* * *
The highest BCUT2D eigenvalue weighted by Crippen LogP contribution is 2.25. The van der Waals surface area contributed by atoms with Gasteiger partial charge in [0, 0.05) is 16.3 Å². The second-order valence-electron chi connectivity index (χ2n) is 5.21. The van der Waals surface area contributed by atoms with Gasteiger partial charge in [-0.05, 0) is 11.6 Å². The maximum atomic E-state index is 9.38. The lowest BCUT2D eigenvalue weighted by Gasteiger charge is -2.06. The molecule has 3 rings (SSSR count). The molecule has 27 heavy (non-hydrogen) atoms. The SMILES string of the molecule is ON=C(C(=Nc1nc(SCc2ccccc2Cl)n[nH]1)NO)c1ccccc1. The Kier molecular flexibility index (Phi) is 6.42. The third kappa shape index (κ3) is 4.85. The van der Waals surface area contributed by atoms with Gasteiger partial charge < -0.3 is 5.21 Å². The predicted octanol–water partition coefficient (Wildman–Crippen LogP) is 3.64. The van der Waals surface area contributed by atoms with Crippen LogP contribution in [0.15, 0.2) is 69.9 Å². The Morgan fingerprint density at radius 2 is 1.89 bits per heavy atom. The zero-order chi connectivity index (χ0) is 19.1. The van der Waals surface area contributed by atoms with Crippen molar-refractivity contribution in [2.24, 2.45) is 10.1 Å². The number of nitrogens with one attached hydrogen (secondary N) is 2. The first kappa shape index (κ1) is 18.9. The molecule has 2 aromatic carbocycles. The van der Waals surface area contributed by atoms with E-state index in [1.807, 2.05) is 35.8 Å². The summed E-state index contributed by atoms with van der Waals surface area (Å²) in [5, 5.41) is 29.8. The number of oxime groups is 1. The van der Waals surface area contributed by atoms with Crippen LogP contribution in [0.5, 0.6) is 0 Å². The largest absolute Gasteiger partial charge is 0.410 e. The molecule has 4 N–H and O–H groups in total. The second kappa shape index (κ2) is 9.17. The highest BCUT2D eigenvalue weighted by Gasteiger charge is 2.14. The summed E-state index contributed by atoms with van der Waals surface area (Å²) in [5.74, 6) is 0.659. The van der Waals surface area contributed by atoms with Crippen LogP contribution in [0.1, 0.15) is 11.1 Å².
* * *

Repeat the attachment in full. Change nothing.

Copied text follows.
The highest BCUT2D eigenvalue weighted by Crippen LogP contribution is 2.25. The van der Waals surface area contributed by atoms with Gasteiger partial charge in [0, 0.05) is 16.3 Å². The second-order valence-electron chi connectivity index (χ2n) is 5.21. The van der Waals surface area contributed by atoms with Gasteiger partial charge in [-0.05, 0) is 11.6 Å². The maximum atomic E-state index is 9.38. The lowest BCUT2D eigenvalue weighted by Gasteiger charge is -2.06. The molecule has 3 rings (SSSR count). The molecule has 27 heavy (non-hydrogen) atoms. The SMILES string of the molecule is ON=C(C(=Nc1nc(SCc2ccccc2Cl)n[nH]1)NO)c1ccccc1. The Kier molecular flexibility index (Phi) is 6.42. The third kappa shape index (κ3) is 4.85. The van der Waals surface area contributed by atoms with Gasteiger partial charge < -0.3 is 5.21 Å². The predicted octanol–water partition coefficient (Wildman–Crippen LogP) is 3.64. The van der Waals surface area contributed by atoms with Crippen LogP contribution in [0.15, 0.2) is 69.9 Å². The Morgan fingerprint density at radius 2 is 1.89 bits per heavy atom. The zero-order chi connectivity index (χ0) is 19.1. The van der Waals surface area contributed by atoms with Crippen molar-refractivity contribution in [2.24, 2.45) is 10.1 Å². The number of nitrogens with one attached hydrogen (secondary N) is 2. The first kappa shape index (κ1) is 18.9. The molecule has 2 aromatic carbocycles. The van der Waals surface area contributed by atoms with E-state index in [1.807, 2.05) is 35.8 Å². The summed E-state index contributed by atoms with van der Waals surface area (Å²) in [5, 5.41) is 29.8. The number of oxime groups is 1. The van der Waals surface area contributed by atoms with Crippen LogP contribution in [0.5, 0.6) is 0 Å². The largest absolute Gasteiger partial charge is 0.410 e. The molecule has 4 N–H and O–H groups in total. The second kappa shape index (κ2) is 9.17. The highest BCUT2D eigenvalue weighted by Gasteiger charge is 2.14. The summed E-state index contributed by atoms with van der Waals surface area (Å²) in [5.74, 6) is 0.659. The van der Waals surface area contributed by atoms with Crippen LogP contribution in [0.1, 0.15) is 11.1 Å².